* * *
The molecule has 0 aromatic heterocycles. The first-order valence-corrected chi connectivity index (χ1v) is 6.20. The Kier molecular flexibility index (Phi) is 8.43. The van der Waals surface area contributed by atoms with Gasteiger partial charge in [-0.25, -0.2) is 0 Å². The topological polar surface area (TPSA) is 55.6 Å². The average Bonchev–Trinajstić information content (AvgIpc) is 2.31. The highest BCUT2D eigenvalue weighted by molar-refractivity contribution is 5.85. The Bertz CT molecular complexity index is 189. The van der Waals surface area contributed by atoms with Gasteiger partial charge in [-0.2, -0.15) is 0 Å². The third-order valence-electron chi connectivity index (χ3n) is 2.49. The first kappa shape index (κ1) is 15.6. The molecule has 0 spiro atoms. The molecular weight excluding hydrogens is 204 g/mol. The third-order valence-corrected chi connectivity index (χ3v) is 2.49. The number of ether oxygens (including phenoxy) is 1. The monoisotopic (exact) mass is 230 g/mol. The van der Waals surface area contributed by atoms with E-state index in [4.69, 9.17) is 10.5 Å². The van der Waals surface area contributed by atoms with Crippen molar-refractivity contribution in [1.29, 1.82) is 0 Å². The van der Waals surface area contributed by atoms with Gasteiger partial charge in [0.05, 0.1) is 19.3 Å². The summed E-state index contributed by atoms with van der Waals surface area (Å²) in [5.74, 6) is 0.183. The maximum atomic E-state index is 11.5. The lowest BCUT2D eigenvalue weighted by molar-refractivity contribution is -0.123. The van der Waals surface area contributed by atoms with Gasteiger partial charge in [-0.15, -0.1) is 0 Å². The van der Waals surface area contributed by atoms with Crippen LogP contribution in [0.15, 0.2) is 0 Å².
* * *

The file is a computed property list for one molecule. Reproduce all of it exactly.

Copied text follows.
The molecule has 0 aromatic heterocycles. The first-order valence-corrected chi connectivity index (χ1v) is 6.20. The Kier molecular flexibility index (Phi) is 8.43. The van der Waals surface area contributed by atoms with Gasteiger partial charge in [-0.25, -0.2) is 0 Å². The topological polar surface area (TPSA) is 55.6 Å². The average Bonchev–Trinajstić information content (AvgIpc) is 2.31. The highest BCUT2D eigenvalue weighted by molar-refractivity contribution is 5.85. The Bertz CT molecular complexity index is 189. The van der Waals surface area contributed by atoms with Gasteiger partial charge in [-0.2, -0.15) is 0 Å². The third-order valence-electron chi connectivity index (χ3n) is 2.49. The first kappa shape index (κ1) is 15.6. The molecule has 0 spiro atoms. The molecular weight excluding hydrogens is 204 g/mol. The third-order valence-corrected chi connectivity index (χ3v) is 2.49. The number of ether oxygens (including phenoxy) is 1. The monoisotopic (exact) mass is 230 g/mol. The van der Waals surface area contributed by atoms with E-state index in [4.69, 9.17) is 10.5 Å². The van der Waals surface area contributed by atoms with Crippen molar-refractivity contribution in [1.29, 1.82) is 0 Å². The van der Waals surface area contributed by atoms with Gasteiger partial charge in [0.05, 0.1) is 19.3 Å². The summed E-state index contributed by atoms with van der Waals surface area (Å²) in [5.74, 6) is 0.183. The maximum atomic E-state index is 11.5. The lowest BCUT2D eigenvalue weighted by molar-refractivity contribution is -0.123. The van der Waals surface area contributed by atoms with Gasteiger partial charge in [-0.15, -0.1) is 0 Å². The van der Waals surface area contributed by atoms with Crippen LogP contribution in [0.15, 0.2) is 0 Å².